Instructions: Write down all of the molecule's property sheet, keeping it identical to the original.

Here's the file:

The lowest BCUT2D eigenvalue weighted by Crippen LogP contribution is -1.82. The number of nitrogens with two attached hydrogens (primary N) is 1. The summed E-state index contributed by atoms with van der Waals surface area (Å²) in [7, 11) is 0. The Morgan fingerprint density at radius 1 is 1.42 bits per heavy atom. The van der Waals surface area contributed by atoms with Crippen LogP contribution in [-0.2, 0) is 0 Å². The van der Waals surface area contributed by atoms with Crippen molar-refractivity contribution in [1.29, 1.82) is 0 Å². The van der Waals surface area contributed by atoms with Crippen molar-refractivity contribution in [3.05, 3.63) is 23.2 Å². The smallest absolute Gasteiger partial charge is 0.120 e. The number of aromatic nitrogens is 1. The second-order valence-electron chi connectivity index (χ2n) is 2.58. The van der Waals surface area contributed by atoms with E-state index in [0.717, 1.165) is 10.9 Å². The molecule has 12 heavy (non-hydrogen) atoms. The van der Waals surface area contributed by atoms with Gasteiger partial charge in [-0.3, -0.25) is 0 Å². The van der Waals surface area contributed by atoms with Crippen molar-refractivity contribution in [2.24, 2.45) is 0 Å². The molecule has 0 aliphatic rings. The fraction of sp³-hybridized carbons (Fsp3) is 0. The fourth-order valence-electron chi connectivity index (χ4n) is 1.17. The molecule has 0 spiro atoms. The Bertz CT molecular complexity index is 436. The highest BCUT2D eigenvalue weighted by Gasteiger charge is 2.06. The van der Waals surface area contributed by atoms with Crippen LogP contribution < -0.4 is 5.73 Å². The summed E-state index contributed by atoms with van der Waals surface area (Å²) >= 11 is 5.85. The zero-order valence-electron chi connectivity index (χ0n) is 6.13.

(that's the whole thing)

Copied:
The lowest BCUT2D eigenvalue weighted by Crippen LogP contribution is -1.82. The number of nitrogens with two attached hydrogens (primary N) is 1. The summed E-state index contributed by atoms with van der Waals surface area (Å²) in [7, 11) is 0. The Morgan fingerprint density at radius 1 is 1.42 bits per heavy atom. The van der Waals surface area contributed by atoms with Crippen LogP contribution in [-0.2, 0) is 0 Å². The van der Waals surface area contributed by atoms with Crippen molar-refractivity contribution in [1.29, 1.82) is 0 Å². The van der Waals surface area contributed by atoms with Crippen molar-refractivity contribution in [3.05, 3.63) is 23.2 Å². The smallest absolute Gasteiger partial charge is 0.120 e. The number of aromatic nitrogens is 1. The second-order valence-electron chi connectivity index (χ2n) is 2.58. The van der Waals surface area contributed by atoms with E-state index in [0.717, 1.165) is 10.9 Å². The molecule has 12 heavy (non-hydrogen) atoms. The van der Waals surface area contributed by atoms with Gasteiger partial charge in [-0.3, -0.25) is 0 Å². The van der Waals surface area contributed by atoms with Crippen molar-refractivity contribution in [2.24, 2.45) is 0 Å². The molecule has 0 aliphatic rings. The fraction of sp³-hybridized carbons (Fsp3) is 0. The fourth-order valence-electron chi connectivity index (χ4n) is 1.17. The molecule has 0 spiro atoms. The Bertz CT molecular complexity index is 436. The highest BCUT2D eigenvalue weighted by Gasteiger charge is 2.06. The van der Waals surface area contributed by atoms with Crippen LogP contribution < -0.4 is 5.73 Å². The summed E-state index contributed by atoms with van der Waals surface area (Å²) >= 11 is 5.85. The zero-order valence-electron chi connectivity index (χ0n) is 6.13.